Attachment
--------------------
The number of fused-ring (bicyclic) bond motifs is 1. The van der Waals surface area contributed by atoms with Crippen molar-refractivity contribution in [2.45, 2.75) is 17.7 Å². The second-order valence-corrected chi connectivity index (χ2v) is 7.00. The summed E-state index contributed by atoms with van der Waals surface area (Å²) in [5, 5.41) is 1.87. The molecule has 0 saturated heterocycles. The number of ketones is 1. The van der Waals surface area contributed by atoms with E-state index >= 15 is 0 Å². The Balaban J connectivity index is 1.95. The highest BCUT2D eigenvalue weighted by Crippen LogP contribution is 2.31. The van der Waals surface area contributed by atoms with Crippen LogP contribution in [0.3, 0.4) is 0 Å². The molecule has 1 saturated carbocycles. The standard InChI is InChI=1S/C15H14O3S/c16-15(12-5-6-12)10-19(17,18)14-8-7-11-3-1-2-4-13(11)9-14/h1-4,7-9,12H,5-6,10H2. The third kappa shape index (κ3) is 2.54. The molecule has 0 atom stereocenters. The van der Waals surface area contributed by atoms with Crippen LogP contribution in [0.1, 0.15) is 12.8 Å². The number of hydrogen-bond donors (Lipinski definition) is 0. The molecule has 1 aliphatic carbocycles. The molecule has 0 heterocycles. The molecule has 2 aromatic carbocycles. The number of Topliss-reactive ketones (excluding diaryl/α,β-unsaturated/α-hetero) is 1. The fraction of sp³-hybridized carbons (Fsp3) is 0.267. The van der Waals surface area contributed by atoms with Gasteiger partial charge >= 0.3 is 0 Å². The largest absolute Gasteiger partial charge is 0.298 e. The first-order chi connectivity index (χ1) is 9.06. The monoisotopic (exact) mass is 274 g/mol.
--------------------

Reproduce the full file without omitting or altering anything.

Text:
The number of fused-ring (bicyclic) bond motifs is 1. The van der Waals surface area contributed by atoms with Crippen molar-refractivity contribution in [2.45, 2.75) is 17.7 Å². The second-order valence-corrected chi connectivity index (χ2v) is 7.00. The summed E-state index contributed by atoms with van der Waals surface area (Å²) in [5, 5.41) is 1.87. The molecule has 0 saturated heterocycles. The number of ketones is 1. The van der Waals surface area contributed by atoms with E-state index >= 15 is 0 Å². The Balaban J connectivity index is 1.95. The highest BCUT2D eigenvalue weighted by Crippen LogP contribution is 2.31. The van der Waals surface area contributed by atoms with Crippen LogP contribution in [0.3, 0.4) is 0 Å². The molecule has 1 saturated carbocycles. The standard InChI is InChI=1S/C15H14O3S/c16-15(12-5-6-12)10-19(17,18)14-8-7-11-3-1-2-4-13(11)9-14/h1-4,7-9,12H,5-6,10H2. The third kappa shape index (κ3) is 2.54. The molecule has 0 atom stereocenters. The van der Waals surface area contributed by atoms with Crippen LogP contribution in [0.1, 0.15) is 12.8 Å². The number of hydrogen-bond donors (Lipinski definition) is 0. The molecule has 1 aliphatic carbocycles. The molecule has 0 heterocycles. The molecule has 2 aromatic carbocycles. The number of Topliss-reactive ketones (excluding diaryl/α,β-unsaturated/α-hetero) is 1. The fraction of sp³-hybridized carbons (Fsp3) is 0.267. The van der Waals surface area contributed by atoms with Gasteiger partial charge >= 0.3 is 0 Å². The largest absolute Gasteiger partial charge is 0.298 e. The first-order chi connectivity index (χ1) is 9.06. The monoisotopic (exact) mass is 274 g/mol.